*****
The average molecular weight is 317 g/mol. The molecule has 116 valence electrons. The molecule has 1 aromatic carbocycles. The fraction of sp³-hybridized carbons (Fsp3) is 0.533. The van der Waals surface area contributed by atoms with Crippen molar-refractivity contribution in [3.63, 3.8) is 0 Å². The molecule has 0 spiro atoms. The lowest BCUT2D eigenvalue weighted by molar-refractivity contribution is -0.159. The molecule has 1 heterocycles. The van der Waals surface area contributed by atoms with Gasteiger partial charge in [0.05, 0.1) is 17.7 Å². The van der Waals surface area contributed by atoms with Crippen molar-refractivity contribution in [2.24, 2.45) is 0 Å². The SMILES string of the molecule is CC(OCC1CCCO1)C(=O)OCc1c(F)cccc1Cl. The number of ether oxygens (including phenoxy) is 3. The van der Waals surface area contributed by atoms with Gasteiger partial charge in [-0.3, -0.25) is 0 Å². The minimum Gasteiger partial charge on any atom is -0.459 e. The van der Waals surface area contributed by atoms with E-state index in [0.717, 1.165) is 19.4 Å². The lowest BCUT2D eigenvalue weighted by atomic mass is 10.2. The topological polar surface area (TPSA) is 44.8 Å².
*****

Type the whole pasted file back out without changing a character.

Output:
The average molecular weight is 317 g/mol. The molecule has 116 valence electrons. The molecule has 1 aromatic carbocycles. The fraction of sp³-hybridized carbons (Fsp3) is 0.533. The van der Waals surface area contributed by atoms with Crippen molar-refractivity contribution in [3.63, 3.8) is 0 Å². The molecule has 0 spiro atoms. The lowest BCUT2D eigenvalue weighted by molar-refractivity contribution is -0.159. The molecule has 1 heterocycles. The van der Waals surface area contributed by atoms with Gasteiger partial charge in [0.05, 0.1) is 17.7 Å². The van der Waals surface area contributed by atoms with Crippen molar-refractivity contribution in [2.24, 2.45) is 0 Å². The SMILES string of the molecule is CC(OCC1CCCO1)C(=O)OCc1c(F)cccc1Cl. The number of ether oxygens (including phenoxy) is 3. The van der Waals surface area contributed by atoms with Gasteiger partial charge in [-0.3, -0.25) is 0 Å². The minimum Gasteiger partial charge on any atom is -0.459 e. The van der Waals surface area contributed by atoms with E-state index in [0.717, 1.165) is 19.4 Å². The lowest BCUT2D eigenvalue weighted by atomic mass is 10.2. The topological polar surface area (TPSA) is 44.8 Å².